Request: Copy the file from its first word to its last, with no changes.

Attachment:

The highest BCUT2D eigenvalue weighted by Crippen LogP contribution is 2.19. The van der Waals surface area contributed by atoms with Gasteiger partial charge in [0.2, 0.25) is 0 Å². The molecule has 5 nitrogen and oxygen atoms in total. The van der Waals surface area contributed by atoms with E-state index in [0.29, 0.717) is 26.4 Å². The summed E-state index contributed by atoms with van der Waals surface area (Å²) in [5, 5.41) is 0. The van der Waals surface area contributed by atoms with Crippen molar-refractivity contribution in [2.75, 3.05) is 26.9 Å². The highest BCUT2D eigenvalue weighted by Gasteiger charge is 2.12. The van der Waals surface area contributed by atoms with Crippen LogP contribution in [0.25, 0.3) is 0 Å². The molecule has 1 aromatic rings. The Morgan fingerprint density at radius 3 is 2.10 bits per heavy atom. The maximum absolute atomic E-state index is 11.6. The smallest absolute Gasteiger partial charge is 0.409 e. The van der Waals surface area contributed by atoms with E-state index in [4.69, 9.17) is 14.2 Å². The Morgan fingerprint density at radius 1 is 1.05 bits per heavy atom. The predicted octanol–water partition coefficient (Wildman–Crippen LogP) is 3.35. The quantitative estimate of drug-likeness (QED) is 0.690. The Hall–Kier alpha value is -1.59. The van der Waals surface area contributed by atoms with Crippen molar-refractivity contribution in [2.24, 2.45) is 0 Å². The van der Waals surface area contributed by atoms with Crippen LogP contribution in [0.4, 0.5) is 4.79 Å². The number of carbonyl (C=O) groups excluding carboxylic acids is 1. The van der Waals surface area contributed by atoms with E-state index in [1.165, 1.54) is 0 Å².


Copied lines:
The highest BCUT2D eigenvalue weighted by Crippen LogP contribution is 2.19. The van der Waals surface area contributed by atoms with Gasteiger partial charge in [0.2, 0.25) is 0 Å². The molecule has 5 nitrogen and oxygen atoms in total. The van der Waals surface area contributed by atoms with E-state index in [0.29, 0.717) is 26.4 Å². The summed E-state index contributed by atoms with van der Waals surface area (Å²) in [5, 5.41) is 0. The van der Waals surface area contributed by atoms with Crippen molar-refractivity contribution in [2.75, 3.05) is 26.9 Å². The highest BCUT2D eigenvalue weighted by Gasteiger charge is 2.12. The van der Waals surface area contributed by atoms with Crippen LogP contribution in [0.25, 0.3) is 0 Å². The molecule has 1 aromatic rings. The Morgan fingerprint density at radius 3 is 2.10 bits per heavy atom. The maximum absolute atomic E-state index is 11.6. The smallest absolute Gasteiger partial charge is 0.409 e. The van der Waals surface area contributed by atoms with E-state index in [4.69, 9.17) is 14.2 Å². The Morgan fingerprint density at radius 1 is 1.05 bits per heavy atom. The predicted octanol–water partition coefficient (Wildman–Crippen LogP) is 3.35. The quantitative estimate of drug-likeness (QED) is 0.690. The Hall–Kier alpha value is -1.59. The van der Waals surface area contributed by atoms with Crippen molar-refractivity contribution in [2.24, 2.45) is 0 Å². The van der Waals surface area contributed by atoms with Crippen LogP contribution in [0.4, 0.5) is 4.79 Å². The number of carbonyl (C=O) groups excluding carboxylic acids is 1. The van der Waals surface area contributed by atoms with E-state index in [1.165, 1.54) is 0 Å².